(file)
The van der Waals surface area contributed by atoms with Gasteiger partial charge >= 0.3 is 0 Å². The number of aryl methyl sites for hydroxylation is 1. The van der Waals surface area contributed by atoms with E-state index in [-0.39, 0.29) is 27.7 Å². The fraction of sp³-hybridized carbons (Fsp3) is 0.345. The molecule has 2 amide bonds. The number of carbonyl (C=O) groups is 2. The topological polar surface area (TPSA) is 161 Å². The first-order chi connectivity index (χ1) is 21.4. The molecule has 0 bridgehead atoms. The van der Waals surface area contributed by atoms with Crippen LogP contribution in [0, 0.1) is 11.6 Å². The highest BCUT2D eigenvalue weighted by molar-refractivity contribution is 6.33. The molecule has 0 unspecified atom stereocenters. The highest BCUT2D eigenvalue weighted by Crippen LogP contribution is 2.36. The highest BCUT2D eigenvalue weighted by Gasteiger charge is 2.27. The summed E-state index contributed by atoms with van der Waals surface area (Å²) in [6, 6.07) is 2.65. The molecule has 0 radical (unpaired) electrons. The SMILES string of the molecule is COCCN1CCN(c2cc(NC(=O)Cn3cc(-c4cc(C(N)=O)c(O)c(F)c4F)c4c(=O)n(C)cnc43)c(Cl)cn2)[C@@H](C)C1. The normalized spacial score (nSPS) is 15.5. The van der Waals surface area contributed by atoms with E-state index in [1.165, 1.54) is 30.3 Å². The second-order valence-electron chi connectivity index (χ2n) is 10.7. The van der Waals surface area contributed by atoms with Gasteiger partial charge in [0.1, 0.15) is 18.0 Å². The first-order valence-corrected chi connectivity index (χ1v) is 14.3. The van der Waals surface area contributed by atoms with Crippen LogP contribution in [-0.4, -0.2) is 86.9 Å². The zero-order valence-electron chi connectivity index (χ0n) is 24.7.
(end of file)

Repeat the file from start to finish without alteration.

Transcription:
The van der Waals surface area contributed by atoms with Gasteiger partial charge >= 0.3 is 0 Å². The number of aryl methyl sites for hydroxylation is 1. The van der Waals surface area contributed by atoms with E-state index in [-0.39, 0.29) is 27.7 Å². The fraction of sp³-hybridized carbons (Fsp3) is 0.345. The molecule has 2 amide bonds. The number of carbonyl (C=O) groups is 2. The topological polar surface area (TPSA) is 161 Å². The first-order chi connectivity index (χ1) is 21.4. The molecule has 0 bridgehead atoms. The van der Waals surface area contributed by atoms with Crippen LogP contribution in [0, 0.1) is 11.6 Å². The highest BCUT2D eigenvalue weighted by molar-refractivity contribution is 6.33. The molecule has 0 unspecified atom stereocenters. The highest BCUT2D eigenvalue weighted by Crippen LogP contribution is 2.36. The highest BCUT2D eigenvalue weighted by Gasteiger charge is 2.27. The summed E-state index contributed by atoms with van der Waals surface area (Å²) in [6, 6.07) is 2.65. The molecule has 0 radical (unpaired) electrons. The SMILES string of the molecule is COCCN1CCN(c2cc(NC(=O)Cn3cc(-c4cc(C(N)=O)c(O)c(F)c4F)c4c(=O)n(C)cnc43)c(Cl)cn2)[C@@H](C)C1. The normalized spacial score (nSPS) is 15.5. The van der Waals surface area contributed by atoms with E-state index in [1.165, 1.54) is 30.3 Å². The second-order valence-electron chi connectivity index (χ2n) is 10.7. The van der Waals surface area contributed by atoms with Gasteiger partial charge in [0.1, 0.15) is 18.0 Å². The first-order valence-corrected chi connectivity index (χ1v) is 14.3. The van der Waals surface area contributed by atoms with Crippen LogP contribution in [-0.4, -0.2) is 86.9 Å². The zero-order valence-electron chi connectivity index (χ0n) is 24.7.